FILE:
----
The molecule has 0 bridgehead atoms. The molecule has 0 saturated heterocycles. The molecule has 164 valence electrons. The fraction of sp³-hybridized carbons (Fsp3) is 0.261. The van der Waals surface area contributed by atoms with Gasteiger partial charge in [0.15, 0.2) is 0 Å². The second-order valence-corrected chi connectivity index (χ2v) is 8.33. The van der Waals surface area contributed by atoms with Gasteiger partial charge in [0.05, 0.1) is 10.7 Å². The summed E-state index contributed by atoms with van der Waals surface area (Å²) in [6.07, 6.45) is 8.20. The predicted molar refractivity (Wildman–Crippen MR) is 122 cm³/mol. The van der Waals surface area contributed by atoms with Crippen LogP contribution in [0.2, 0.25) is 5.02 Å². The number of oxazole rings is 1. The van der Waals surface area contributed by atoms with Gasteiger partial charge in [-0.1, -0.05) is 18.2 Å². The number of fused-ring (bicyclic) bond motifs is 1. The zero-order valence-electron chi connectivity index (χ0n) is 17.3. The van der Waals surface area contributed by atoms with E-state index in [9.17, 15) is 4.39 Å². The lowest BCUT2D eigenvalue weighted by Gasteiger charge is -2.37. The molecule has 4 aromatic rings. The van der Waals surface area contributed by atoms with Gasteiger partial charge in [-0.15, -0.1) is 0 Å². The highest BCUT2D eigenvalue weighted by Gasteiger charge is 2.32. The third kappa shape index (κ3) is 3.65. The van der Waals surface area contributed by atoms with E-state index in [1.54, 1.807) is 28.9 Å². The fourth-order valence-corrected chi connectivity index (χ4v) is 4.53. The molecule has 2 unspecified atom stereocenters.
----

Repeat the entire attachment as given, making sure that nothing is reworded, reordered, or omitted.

The molecule has 0 bridgehead atoms. The molecule has 0 saturated heterocycles. The molecule has 164 valence electrons. The fraction of sp³-hybridized carbons (Fsp3) is 0.261. The van der Waals surface area contributed by atoms with Gasteiger partial charge in [0.15, 0.2) is 0 Å². The second-order valence-corrected chi connectivity index (χ2v) is 8.33. The van der Waals surface area contributed by atoms with Gasteiger partial charge in [0.05, 0.1) is 10.7 Å². The summed E-state index contributed by atoms with van der Waals surface area (Å²) in [6.07, 6.45) is 8.20. The predicted molar refractivity (Wildman–Crippen MR) is 122 cm³/mol. The van der Waals surface area contributed by atoms with Crippen LogP contribution in [0.2, 0.25) is 5.02 Å². The number of oxazole rings is 1. The van der Waals surface area contributed by atoms with Gasteiger partial charge in [-0.1, -0.05) is 18.2 Å². The number of fused-ring (bicyclic) bond motifs is 1. The zero-order valence-electron chi connectivity index (χ0n) is 17.3. The van der Waals surface area contributed by atoms with E-state index in [9.17, 15) is 4.39 Å². The lowest BCUT2D eigenvalue weighted by Gasteiger charge is -2.37. The molecule has 4 aromatic rings. The van der Waals surface area contributed by atoms with Gasteiger partial charge in [-0.15, -0.1) is 0 Å². The highest BCUT2D eigenvalue weighted by Gasteiger charge is 2.32. The third kappa shape index (κ3) is 3.65. The van der Waals surface area contributed by atoms with E-state index in [1.54, 1.807) is 28.9 Å². The fourth-order valence-corrected chi connectivity index (χ4v) is 4.53. The molecule has 2 unspecified atom stereocenters.